String harmonics play an important role in several other moments in this episode. I use their glassy, alien textures to highlight moments where gravity is going crazy. The first time Coulson realizes he’s standing on the ceiling, I accompany the camera’s 180-degree rotation with a harmonic gliss in the strings, woodwind flutters, harp glisses and mark tree insanity. Later on, when Quinn glances down at the pencils on the floor beginning to levitate, the harmonics return, underlining the weirdness of the gravity waves going crazy.
With such a long action cue, at least 15 consecutive minutes worth, I usually sustain the intensity by modulating frequently. Changing keys allows the music to feel like its gone somewhere new. I take this philosophy to extremes in the climactic moments of “The Asset.” As Dr. Hall and Agent Coulson spar philosophically outside the accelerating Gravitonium gyroscope, I introduce a driving synth pulse beneath waves of emotional, epic string and brass writing. Every time the Gravitonium pulses and the gravity shifts in the room, I modulate to a new key — sometimes three or four times in as many seconds. Just as the actors on screen have to readjust their balance and get used to a new environment, so too must the audience constantly adjust to the new keys. It’s probably not something viewers notice intellectually, but the emotional effect is quite disorienting.
Speaking of emotion, the climax of the episode is one of my favorite moments in the series thus far. Coulson shoots the glass separating he and Dr. Hall from the device, and we watch Dr. Hall plummet to his tragic end. Here, cascading waves of strings fall atop one another while the brass blast out soaring chords. This is truly operatic scoring. I was terrified that the entire cue would be obliterated by the huge sounds of the machine and Hall’s screams. Instead, I was delighted that the producers, sound designers and mixers all decided to feature the music here. Those other elements are there, but tucked back in the mix, letting the music tell the story and bringing these three-acts of continuous action music to a (hopefully) satisfying conclusion.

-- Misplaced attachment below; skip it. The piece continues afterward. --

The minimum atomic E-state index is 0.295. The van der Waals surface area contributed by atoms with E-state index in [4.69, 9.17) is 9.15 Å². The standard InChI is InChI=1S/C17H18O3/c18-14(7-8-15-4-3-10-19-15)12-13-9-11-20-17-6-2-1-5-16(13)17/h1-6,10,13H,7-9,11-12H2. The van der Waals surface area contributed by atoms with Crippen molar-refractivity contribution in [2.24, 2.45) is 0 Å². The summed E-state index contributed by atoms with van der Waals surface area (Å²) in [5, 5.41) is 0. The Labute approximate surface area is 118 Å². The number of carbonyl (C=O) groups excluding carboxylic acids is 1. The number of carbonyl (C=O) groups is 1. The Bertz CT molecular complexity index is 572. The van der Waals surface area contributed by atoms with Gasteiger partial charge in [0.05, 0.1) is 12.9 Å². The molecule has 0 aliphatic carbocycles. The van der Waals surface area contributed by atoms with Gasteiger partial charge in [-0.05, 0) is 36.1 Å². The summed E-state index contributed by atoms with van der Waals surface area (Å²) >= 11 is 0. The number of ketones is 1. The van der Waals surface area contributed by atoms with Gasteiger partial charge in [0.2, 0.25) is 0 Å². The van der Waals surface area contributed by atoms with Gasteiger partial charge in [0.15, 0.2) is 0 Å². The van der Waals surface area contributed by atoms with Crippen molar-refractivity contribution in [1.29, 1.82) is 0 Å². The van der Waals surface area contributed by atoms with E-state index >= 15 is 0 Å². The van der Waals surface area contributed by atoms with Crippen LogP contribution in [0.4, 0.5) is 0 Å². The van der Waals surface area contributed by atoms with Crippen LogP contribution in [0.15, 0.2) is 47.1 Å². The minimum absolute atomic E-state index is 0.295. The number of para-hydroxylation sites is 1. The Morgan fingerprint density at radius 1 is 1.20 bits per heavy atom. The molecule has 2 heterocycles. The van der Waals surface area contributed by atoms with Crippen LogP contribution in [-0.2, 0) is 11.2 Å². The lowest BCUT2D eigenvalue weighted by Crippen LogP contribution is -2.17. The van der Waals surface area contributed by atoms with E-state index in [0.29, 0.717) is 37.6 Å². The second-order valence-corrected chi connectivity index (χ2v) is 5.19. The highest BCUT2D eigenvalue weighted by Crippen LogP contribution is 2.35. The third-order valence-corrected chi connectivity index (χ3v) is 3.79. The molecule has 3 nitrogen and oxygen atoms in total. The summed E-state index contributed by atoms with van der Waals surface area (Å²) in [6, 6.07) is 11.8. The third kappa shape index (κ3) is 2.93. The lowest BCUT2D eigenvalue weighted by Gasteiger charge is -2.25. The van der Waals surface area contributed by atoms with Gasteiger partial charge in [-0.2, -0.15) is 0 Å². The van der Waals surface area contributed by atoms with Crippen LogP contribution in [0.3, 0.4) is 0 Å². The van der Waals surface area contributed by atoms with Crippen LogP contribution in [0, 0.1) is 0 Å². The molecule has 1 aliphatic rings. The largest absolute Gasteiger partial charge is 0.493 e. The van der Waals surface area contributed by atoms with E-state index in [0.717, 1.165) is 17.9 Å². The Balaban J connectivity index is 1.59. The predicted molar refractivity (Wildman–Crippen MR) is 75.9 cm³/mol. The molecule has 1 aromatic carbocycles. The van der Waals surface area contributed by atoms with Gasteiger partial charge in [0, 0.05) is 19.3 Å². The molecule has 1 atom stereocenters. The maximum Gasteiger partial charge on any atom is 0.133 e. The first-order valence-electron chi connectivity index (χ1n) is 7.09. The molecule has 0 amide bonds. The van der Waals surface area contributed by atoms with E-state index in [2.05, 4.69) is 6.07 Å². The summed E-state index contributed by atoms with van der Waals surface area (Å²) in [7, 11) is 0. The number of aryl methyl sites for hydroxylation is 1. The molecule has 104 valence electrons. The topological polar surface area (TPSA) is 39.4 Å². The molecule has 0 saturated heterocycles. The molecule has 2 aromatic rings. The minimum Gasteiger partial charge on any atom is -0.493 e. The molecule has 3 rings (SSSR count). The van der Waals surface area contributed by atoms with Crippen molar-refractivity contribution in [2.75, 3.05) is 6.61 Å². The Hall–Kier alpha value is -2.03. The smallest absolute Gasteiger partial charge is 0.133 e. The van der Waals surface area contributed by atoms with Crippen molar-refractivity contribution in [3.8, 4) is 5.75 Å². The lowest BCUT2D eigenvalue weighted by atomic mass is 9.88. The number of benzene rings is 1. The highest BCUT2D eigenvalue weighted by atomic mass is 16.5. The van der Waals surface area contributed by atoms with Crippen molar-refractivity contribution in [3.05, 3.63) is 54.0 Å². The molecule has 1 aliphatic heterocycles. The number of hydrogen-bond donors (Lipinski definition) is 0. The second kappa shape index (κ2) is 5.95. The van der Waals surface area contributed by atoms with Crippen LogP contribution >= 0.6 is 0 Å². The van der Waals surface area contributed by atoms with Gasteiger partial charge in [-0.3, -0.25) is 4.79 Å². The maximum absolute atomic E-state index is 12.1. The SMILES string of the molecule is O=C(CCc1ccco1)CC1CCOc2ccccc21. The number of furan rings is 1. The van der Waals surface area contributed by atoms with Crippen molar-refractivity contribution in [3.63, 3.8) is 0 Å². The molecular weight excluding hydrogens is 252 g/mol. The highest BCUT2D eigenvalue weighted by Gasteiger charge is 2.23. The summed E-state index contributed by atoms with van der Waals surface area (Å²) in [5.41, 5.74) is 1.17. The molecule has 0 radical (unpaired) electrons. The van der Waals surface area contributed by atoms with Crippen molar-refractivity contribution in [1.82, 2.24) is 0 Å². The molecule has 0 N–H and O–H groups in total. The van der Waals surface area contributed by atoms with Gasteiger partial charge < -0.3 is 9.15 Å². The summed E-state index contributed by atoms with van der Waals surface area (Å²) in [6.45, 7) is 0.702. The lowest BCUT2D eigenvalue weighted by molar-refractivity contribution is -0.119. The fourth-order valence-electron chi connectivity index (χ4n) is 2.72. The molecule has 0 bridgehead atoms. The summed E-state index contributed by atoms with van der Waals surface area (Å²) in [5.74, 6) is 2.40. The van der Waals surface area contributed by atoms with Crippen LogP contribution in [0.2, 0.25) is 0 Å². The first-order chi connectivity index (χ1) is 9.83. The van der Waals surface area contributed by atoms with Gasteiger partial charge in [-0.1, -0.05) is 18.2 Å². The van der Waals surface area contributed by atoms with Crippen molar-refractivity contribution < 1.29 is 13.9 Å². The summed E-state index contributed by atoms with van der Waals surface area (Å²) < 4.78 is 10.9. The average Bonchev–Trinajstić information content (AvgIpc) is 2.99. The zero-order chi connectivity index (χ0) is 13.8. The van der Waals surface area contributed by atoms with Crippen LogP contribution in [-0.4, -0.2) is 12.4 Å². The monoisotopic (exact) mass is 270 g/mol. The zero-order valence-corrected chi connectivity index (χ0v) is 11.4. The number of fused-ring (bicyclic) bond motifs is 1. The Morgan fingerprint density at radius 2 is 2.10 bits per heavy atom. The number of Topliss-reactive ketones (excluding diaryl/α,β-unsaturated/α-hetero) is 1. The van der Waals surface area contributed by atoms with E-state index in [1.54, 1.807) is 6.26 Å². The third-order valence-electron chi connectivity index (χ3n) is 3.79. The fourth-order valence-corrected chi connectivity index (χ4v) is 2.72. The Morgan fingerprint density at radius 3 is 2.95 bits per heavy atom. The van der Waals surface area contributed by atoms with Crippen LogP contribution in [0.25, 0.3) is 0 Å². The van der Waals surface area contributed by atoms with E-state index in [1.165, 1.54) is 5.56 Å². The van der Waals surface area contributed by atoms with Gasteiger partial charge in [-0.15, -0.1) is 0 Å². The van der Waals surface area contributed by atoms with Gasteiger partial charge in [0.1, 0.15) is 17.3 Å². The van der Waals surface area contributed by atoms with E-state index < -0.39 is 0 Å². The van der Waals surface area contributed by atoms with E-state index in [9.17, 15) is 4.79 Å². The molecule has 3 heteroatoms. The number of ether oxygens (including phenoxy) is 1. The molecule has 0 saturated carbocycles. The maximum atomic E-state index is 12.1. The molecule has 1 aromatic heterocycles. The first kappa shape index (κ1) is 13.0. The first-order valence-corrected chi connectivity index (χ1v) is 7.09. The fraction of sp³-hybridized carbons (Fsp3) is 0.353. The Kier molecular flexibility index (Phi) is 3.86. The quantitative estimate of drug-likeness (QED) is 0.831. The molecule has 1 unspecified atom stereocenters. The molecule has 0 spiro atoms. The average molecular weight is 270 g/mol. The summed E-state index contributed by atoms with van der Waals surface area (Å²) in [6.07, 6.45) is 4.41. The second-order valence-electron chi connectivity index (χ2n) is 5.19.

In technical terms, I wrote my ass off for “The Asset.” The episode presented too many fantastic musical opportunities to resist, and I loved the chance to broaden the themes for one of our main characters. For next week’s episode, I pushed my thematic writing even further and wrote an action cue that may be even better than this one. Catch you guys next week!